This pork loin plays pinball on your taste buds, offering the sweetness of brown sugar, the tang of mustard, and the rich smoke flavor of bacon (the bacon also helps keep the meat moist). And just for polish, there’s a Tennessee whiskey glaze.
Step 1: Butterfly the pork loin: Using a very sharp knife, cut the roast almost in half lengthwise through one side (stop about 1 inch from the opposite side). Open the roast up as you would a book. Sprinkle the inside of the roast with 1 tablespoon of the whiskey and let it marinate for 5 minutes. Sprinkle a third of the rub over the inside of the roast. Spread the mustard on top with a spatula, then sprinkle the brown sugar on top of the mustard. Sprinkle the remaining 2 tablespoons of whiskey on top of the brown sugar. Fold the roast back together (like closing a book) and sprinkle the remaining rub over the outside.
Step 2: Cut four 12-inch pieces of butcher’s string. Position the pieces of string on the work surface so that they are parallel and roughly 2 inches apart. Place a slice of bacon across the strings so that it is perpendicular to and in the center of them. Set the roast on top of the bacon, positioning its long side parallel to the bacon. Place a slice of bacon on top of the roast. Press the remaining 2 slices against the long sides of the roast. Tie each piece of string together around the roast so that they hold the slices of bacon against it. Set the pork roast aside.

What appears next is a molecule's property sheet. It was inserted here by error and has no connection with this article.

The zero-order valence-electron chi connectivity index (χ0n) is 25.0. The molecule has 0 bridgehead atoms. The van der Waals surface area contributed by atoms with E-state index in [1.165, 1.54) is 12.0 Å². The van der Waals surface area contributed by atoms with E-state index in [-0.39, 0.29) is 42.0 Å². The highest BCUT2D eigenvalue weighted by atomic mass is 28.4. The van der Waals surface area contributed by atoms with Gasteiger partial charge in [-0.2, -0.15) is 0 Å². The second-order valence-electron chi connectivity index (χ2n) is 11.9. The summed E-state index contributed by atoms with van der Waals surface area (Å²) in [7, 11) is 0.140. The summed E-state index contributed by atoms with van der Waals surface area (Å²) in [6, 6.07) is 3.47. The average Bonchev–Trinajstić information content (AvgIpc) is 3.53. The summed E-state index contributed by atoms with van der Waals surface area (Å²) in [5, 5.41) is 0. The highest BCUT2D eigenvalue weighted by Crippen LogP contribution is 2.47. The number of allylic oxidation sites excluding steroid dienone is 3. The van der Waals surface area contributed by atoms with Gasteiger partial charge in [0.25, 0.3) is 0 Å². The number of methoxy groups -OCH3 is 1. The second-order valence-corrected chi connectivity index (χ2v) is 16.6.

Step 3: Make the glaze: Combine the butter, brown sugar, mustard, and whiskey in a saucepan and boil until syrupy, 4 to 6 minutes. Set the glaze aside.
Step 4: Set up the grill for indirect grilling and preheat to medium. If using a gas grill, place all of the wood chips or chunks in the smoker box or in a smoker pouch and run the grill on high until you see smoke, then reduce the heat to medium. If using a charcoal grill, place a large drip pan in the center, preheat the grill to medium, then toss all of the wood chips or chunks on the coals.
Step 5: When ready to cook, place the pork roast on the hot grate, over the drip pan and away from the heat and cover the grill. Cook the roast until cooked through, 1 to 1½ hours. To test for doneness, insert an instant-read meat thermometer into the side of the roast: The internal temperature should be about 160°F. Start basting the roast with some of the glaze after 30 minutes and continue basting every 15 minutes. If you are using a charcoal grill and the pork is not done after 1 hour, you’ll need to add 12 fresh coals to each side.
Step 6: Transfer the cooked roast to a cutting board and let it rest for 5 minutes, then remove and discard the strings. Slice the roast crosswise and drizzle any remaining glaze over it. If you like, serve barbecue sauce alongside.
Variation: I’ve written this recipe for a pork loin roast, which is readily available, quick to prepare, and easy to serve. But you can certainly use a pork shoulder. If you do, you’ll need to increase the cooking time by 1½ to 2 hours on a grill or 3 to 4 hours in a smoker.